He had black eyes with long lashes, red cheeks, and huir a'nio.-t black and almost curly. He wore a crimsou pluid jacket with full transéis buttoned on. Had a habit of wt) lading, and liked to ask questions. Was ncéompanied by a smali black dog. It's a lona: while sinee he disappeared. I have a very pleasant house and miich company. My guests sav, "Ah! t is pleasant hure ! Everything hus much of an or derly pnt-away lonk - uothing about under floot - no diit !" Bilt my eyes are ncbing for the sight of t he whitllings and cut paper upon the fioor ; et tumbled-down c rd-hoii8 es ; of wooden slieep nnd cattle ; ot pop gons, Imwfl nnd arrowp, whips, tops, go-carts, blocks, aud truinpet!". I i want to seo orumbles on the carpets, i and paste spilt on the kitchen table. 1 want to nee chairs and tables tnrned the vi'rong way about ; I want to see cand3T-n)aknp, and corn-popping ; and to find jack kuiven and fish hooks among my muslin, and vet these things ueed to fret me once. They say : - "Ah ! you have leisnre-nothing to dixturb you ; what henps of mening you have lime for." Bu I long to be aefced ínr a bit of string or an obi newppaper ; fur a cent to buy a shite pencii or pea nuts. I want to be coaxed lor a piecti of new cloth for j:bs or mainsaili', and then to hem he same, 1 want to inake little flags, and bugs to iiold mnrliles ; I want to be followed by liitle (eet all over the house; teased for a bit of dough for a bit of cake. or to mako n pie in a saneer. Yet these things used to fídsret me once. They say : - '-Áh ! you are not tied at home. How delightful always to be at liberty to go lo concerts, lectures, and parties; no confinement for you." But I want confinement ; I -Aant to listen for the school bell in Ihe moi riing ; to give the last haity wah and brush, and then to watch frem the witidow nimble feet bounding to fchool. I warrt frequent renis to mend, and to replace lot bnttot's; I want to oblitérate mud stains, fruit stains, and paint of il! C'lors ; I want to ba sittipg by a little orib of evenitiffs, wht-n wearv little feet are at rest, and prattling voices re htislied, II at others muy sing their lullabiaSj and teil over the oft repeated stories. They dou't knovv their happiness then - those motherf. I . didn't. All these things I called confineuient once. # A manly figure stands before me now. Hf is taller than I, has ttiiok black whisken, and wears a frock coat, bosomed sliiit and era vut ! He has ju.-t come f rom college. He brings Latin and Greek in hin countenunce, and biists of' the old philosopnWs f'or the sitting-room He calis ine mother hut 1 am iinuilüng to own him. He stouily dei-Kred lie is u y boy, and saya he will provo it. He brings me a prnnll puir of hile trouerp, with gov Btr pes at the aide, and asks nie if I didn't innke thfm f'or him when he' joined the boy' rnilitia. He tay heis the Very boy, too, that niiidu the bontire near the Imrn, so that we oame very neur having a fire in earnest. He brings hts liitle boat to show the red stripe on the sail (t w:ih the end of the pieee,) and tl e name o:i the stern, Lucy Luw - 8 little girl of our neighhorhood, who becauHe of her curia and pretty round face, was the chonen favorito of ry linie boy. Her curls wtre lunijsince cut off, and nhe has grown to be a till, hannsome girl, How the red cunes to his face as he shows me the nime on the boat. Oh ! I see it all as pliiin nu if it were written na book. Mv little one is lont, and my big one will gon be, Oh I if he were a liitle lired boy, in a long white nigbt-gown, lyifig in a little ciib, with me i-iuing by, hi'hlin.a bie h;i[id in mine, pushing his curls )aK frnm his forehead, watchmg his eyelids drop, and listening to his dcep breathing. If I only had my littla boy again, how patiënt I would be ! How mueh I eouJd bear( and how little I would fret ímd scold ! I can never have him back again ; but there are etill many mothers who haven't lost their boy. I wonder it they know they are living theif best ; and now is the time to really enjoy their ehildren I I tbink if I had been more to mv little bov, I might now be more to my grown up one. A Few Facts Abcut Erazil. The cinpiro of Brazil has by far a greuter territorial área than any other Soulh American Stt, souie three mil lion square iniled. Its greatest length from uorth to south is two thousand four hundred and fifty railes, and its greatest breadlh two thousand six Lundred and thirty, while it has a coast liue of neai ly fuur thousand miles. WEAI.TH AND EliSOÜRCKS OF TUK EMPIRE. Probably the greatest mineral wealtli of Brazil lies in its diaiuond9, the most inferior sort of which comes from the provinee of Bahía, which is the port just now celebra toii by the Feizure of the Florida. Gold, silver a:id iron are fouud in sinall quantitios in various provinces of the empire, and mineral coal of an inferior quality is also cbiaiued. The foresta of Brazil are altnost an inexhaustible sonrce of weahh ; from them come the caoutchoii, Brazil wood, annottr, bertholietta, (or Brazil nuts,) cocoa nut, mahogany, rosewood, granadilla, fustic, Brazilian ivy, sarsarsparilla, vanilla, ipecauuanha, copal, cloves, cinnnmon, tamariuds, chinchona, and cacao (or chocolata), of commerce. IJamboo of a superior quülity is abundant; sugar, tobiieco, cotton and tea - the latter in smail quautity - are also raised. The principa! agricuhural product of Brazil, however, iscoffee; half the worid's supply being furnished by that couutry alone. The annual exporta of coffee from Brazil to ihe United Sta'es alone, beíire the war, averaged more than one hundred and eight million pounds, while even a greuter quautity was sent to Europe. The annual export of sugar is about two hundred and tífty million pounds. POÏÜLATION. The pnpulation of Brazil is nearly, or quite eight imllions, distributed over twenty provinces. Miscegenation flour ishes to au extent that wouid gratify the most insatiate aholitionist, the population being composed of Portugese, Frenchmen, Spaniards, Germans, white nativea, callmg themselves Brazilians, mulattocs of all shades of color, from that otsugar-hou.e molasses to that oí a ■ uiikl buckwheat cake, and who are the true miseegens ; uiamalucoes, or left hand malialenkons, the descendauts ol whites and Indiana; catiacoloes, or doinesiicated Indians; wíld, simon-pure savages; free negroes lioru in Brazil, manuiniitefl Africans, and mestizoes, or zainboes. The slaves of the couutiy are uow all negroea. QOVERNMENT. The government of Braz 1 is a hereditary, limited and constitutional mouarihy, leaving the law-making power in thfi hands of the general assemblv. The present Ëmperor is Don Pedro II, who was crowned on the 18'h of July, 1841. He i said to be a veay libeial tniuded man, courteous in hi.-i demeanor, and pos sessing otherwise very amiable traits ol churacier. A sister of this sovereign is married to the Piince de Jomviile. MILIÏARr AND NAVAL STUENGTII. The standing army nuinbtirs about 20,000 men ; and in addition tliere is u national guard ot about one hundred thonsand men. This natioiml guard is similar to our militia in charaeter. lts offioers are thorou;hly drüled. and onetliird of the rank and tile can bö called into service in caae of invasión The lii'sziUan navy consi-ts'f flbout one hundred vessels - over ibirty of which are gunbnuts. Tlm total naval forcé cannot be less than five thousand meD. Brazil bas no irou clads as yet. BAIIIA OR SAN SALVADOR. The seaport, now made temporari'y famous by the seizure thereat of the Florida, is the t-econd commercial city cf Brazil. It ia situated on the west side of a strip of land fonning tbe east ■side of the entranco to Bnhiado Todoeos Santos, or all Saints' Bay, ïrnmed'iutely within Cape San Antonio. It is eight Imudred miles N. N. E. of Rio de Janeiro. The town 3 divided into two parts, in the lower part or shore, all the business houses being here located. Here also are theouslorn houses, arsenal, aud ship yard. The residences of tha wealthier ciiizens are situated in the upper towu, whcre, likewise, are the most iuiportiint public buildings. Among tbe latter are the Governor's palace, the Arcliiepicopal palace, mint, court-houe, public and military hospital, tbeatre, .and granary, The population of the city is about one hundred and thirty thousand. The harbor ol' Babia is cousidered one of the best in America, and is suitable for vessels of any size. It is defeuded b'v seven stone forts ; a liglit house is at the entrance. Vesels of war He in front ol the city, southeast of the frt known as ÍSan Marcello, while merchant vessels lie lariher west, toward the fort called Montsterrat. These stone fo-ts could be crumbled to pieces by ihe fire of our iron-clad and heavy vessels of war in a very few hours. A country rentleman, wnlking in his giitdn, s:iw hii gür'iencr asK ep in ün irbor. "Whui !" suys the luaxter, 'usleep, yon idle dng; ynu are not wnrthv that the Bun should fhine m yon " "I atn truly sensible of iny unworthiness," íinsweretl the triiiti, "and thereforo I luid my self down in the shade." A cntemporary inquirea if the young ladies of the present dity are fitted for wives. A mu oh more important inquiry is, whotber they are fitted for huebands.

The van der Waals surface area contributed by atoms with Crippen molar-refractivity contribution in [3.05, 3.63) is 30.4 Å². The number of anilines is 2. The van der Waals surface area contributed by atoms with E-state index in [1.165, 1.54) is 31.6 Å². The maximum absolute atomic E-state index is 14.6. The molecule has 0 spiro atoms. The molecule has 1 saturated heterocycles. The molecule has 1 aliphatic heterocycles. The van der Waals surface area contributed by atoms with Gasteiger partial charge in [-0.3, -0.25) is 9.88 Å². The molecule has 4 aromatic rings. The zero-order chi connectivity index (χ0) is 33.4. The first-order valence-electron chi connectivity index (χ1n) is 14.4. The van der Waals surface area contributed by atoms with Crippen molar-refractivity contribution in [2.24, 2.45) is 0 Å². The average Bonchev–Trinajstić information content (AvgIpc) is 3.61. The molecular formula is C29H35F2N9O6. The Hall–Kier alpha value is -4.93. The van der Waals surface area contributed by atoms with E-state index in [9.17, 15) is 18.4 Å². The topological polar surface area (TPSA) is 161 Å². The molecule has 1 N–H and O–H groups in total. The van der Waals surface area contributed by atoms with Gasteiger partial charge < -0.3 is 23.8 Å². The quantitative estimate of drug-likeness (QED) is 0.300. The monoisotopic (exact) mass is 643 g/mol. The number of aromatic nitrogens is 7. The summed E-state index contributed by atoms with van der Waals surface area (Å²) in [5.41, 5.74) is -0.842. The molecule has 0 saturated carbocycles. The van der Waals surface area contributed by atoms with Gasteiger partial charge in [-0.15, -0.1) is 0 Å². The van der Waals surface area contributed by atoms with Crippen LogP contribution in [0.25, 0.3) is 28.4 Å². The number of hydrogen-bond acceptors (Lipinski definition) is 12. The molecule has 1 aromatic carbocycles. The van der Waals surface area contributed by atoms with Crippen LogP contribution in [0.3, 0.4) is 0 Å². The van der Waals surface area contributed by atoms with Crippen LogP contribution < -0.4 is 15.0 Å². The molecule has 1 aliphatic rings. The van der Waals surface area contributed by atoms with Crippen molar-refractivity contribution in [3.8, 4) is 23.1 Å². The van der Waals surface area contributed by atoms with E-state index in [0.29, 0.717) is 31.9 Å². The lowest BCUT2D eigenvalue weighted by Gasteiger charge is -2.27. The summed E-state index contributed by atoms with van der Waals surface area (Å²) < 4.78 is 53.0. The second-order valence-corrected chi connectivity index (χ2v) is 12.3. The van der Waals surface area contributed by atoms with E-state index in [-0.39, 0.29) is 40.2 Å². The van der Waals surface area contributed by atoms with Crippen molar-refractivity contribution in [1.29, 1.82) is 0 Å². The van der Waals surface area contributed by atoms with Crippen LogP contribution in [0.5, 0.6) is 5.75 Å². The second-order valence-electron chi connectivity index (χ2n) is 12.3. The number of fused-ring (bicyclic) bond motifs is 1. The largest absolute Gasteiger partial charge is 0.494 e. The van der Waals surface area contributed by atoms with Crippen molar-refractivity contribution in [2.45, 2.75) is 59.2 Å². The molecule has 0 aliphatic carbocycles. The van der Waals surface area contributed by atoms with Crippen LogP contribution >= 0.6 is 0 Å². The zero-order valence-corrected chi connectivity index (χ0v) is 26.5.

Old News
Michigan Argus